6. Encourage the province to work closely with other levels of government in finding new and innovative ways to address affordable housing and home ownership needs among aboriginals – both on and off reserves. It deserves and requires immediate attention as there are some particularly deplorable conditions in remote communities.
  7. There is a need to include a shelter component in the social safety net to house those in greatest need and through providing adequate support here, an opportunity exists to become more creative in revamping restrictive rent control regulations where landlords have no incentive to upgrade there apartments, thereby leaving them to deteriorate and eventually be demolished. This neglect and lack of new construction has resulted in Winnipeg and Brandon having rental vacancy rates hovering dangerously low around 1 per cent and that points directly to the lack of affordable rental supply. The province needs to step up in this regard and remove regulations or at least minimize ones that distort the proper functioning of the housing market.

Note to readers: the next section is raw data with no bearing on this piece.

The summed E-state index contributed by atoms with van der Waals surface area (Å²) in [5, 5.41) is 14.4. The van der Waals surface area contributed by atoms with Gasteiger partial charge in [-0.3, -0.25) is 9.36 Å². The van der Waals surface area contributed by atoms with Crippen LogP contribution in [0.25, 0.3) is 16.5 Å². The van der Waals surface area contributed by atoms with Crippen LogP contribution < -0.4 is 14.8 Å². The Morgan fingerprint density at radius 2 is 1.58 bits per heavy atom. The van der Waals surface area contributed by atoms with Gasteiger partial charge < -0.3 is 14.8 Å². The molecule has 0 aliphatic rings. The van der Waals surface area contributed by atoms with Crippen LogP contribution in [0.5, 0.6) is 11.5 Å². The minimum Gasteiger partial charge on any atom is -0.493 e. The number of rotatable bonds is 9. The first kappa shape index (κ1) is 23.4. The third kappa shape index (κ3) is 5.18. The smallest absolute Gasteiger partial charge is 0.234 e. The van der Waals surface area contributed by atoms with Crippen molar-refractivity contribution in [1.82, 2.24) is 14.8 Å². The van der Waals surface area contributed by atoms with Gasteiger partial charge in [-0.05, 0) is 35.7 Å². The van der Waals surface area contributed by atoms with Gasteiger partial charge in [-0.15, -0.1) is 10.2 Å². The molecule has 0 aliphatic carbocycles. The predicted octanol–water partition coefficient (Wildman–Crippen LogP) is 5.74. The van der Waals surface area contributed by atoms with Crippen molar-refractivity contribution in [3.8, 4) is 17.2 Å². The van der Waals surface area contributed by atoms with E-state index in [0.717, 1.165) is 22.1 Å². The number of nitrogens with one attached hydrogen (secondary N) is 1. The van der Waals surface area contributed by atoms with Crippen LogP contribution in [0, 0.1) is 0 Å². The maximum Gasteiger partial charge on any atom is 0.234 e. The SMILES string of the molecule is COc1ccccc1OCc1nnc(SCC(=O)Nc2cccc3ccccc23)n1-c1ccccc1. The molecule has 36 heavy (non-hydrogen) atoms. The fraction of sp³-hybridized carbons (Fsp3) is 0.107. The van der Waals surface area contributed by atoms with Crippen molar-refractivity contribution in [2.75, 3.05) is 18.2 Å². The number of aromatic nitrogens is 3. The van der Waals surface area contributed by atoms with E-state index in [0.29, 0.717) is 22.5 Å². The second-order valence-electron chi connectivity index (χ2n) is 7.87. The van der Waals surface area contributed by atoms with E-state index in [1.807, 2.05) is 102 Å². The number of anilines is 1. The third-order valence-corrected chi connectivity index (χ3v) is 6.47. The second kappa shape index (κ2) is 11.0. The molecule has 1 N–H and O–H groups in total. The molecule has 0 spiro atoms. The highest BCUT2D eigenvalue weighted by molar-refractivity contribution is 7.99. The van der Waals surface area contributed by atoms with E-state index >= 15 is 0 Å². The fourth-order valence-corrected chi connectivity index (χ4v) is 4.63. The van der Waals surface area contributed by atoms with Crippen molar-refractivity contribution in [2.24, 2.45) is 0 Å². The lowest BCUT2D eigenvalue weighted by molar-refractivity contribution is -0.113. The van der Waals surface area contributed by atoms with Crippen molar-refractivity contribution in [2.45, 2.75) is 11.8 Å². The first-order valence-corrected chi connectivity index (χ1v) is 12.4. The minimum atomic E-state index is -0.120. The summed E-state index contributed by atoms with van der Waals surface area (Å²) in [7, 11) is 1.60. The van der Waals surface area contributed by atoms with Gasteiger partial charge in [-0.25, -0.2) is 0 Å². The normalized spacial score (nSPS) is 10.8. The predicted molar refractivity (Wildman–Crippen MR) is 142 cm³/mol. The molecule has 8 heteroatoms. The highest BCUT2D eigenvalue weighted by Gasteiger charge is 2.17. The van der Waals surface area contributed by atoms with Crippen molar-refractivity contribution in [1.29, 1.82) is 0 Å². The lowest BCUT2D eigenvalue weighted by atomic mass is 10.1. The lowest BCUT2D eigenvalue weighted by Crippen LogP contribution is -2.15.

8. To make housing more affordable on a longer term basis, the province and the city needs to address the overall costs of owning a house since it is becoming more onerous on all home owners. They include municipal and education taxes, heating and utility costs, land transfer taxes, insurance and maintenance. Both levels of government also have an important role to play in helping ensure there is a readily available supply of land for new construction since shortages will drive up prices and make housing less affordable.